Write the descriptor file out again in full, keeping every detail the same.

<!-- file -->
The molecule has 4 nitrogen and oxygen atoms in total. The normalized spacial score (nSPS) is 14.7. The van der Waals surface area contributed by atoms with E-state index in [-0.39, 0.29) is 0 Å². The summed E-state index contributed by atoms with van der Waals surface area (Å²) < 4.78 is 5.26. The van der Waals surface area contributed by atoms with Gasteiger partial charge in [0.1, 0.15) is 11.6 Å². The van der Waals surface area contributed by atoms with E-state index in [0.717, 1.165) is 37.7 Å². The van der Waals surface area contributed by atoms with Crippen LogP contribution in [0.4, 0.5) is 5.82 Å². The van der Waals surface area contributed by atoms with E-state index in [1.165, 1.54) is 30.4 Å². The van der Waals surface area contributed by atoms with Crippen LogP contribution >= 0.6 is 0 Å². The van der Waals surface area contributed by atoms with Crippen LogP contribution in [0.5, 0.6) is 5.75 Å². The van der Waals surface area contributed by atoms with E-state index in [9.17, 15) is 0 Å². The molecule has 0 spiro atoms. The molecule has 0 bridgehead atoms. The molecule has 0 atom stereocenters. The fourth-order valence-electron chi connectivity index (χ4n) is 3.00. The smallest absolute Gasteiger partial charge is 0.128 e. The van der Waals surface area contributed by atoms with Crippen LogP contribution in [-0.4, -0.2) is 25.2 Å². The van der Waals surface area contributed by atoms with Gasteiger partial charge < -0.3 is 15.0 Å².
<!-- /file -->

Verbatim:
The molecule has 4 nitrogen and oxygen atoms in total. The normalized spacial score (nSPS) is 14.7. The van der Waals surface area contributed by atoms with E-state index in [-0.39, 0.29) is 0 Å². The summed E-state index contributed by atoms with van der Waals surface area (Å²) < 4.78 is 5.26. The van der Waals surface area contributed by atoms with Gasteiger partial charge in [0.1, 0.15) is 11.6 Å². The van der Waals surface area contributed by atoms with E-state index in [0.717, 1.165) is 37.7 Å². The van der Waals surface area contributed by atoms with Crippen LogP contribution in [0.4, 0.5) is 5.82 Å². The van der Waals surface area contributed by atoms with E-state index in [1.165, 1.54) is 30.4 Å². The van der Waals surface area contributed by atoms with Crippen LogP contribution >= 0.6 is 0 Å². The van der Waals surface area contributed by atoms with Crippen LogP contribution in [0.5, 0.6) is 5.75 Å². The van der Waals surface area contributed by atoms with E-state index in [9.17, 15) is 0 Å². The molecule has 0 spiro atoms. The molecule has 0 bridgehead atoms. The molecule has 0 atom stereocenters. The fourth-order valence-electron chi connectivity index (χ4n) is 3.00. The smallest absolute Gasteiger partial charge is 0.128 e. The van der Waals surface area contributed by atoms with Crippen LogP contribution in [-0.4, -0.2) is 25.2 Å². The van der Waals surface area contributed by atoms with Gasteiger partial charge < -0.3 is 15.0 Å².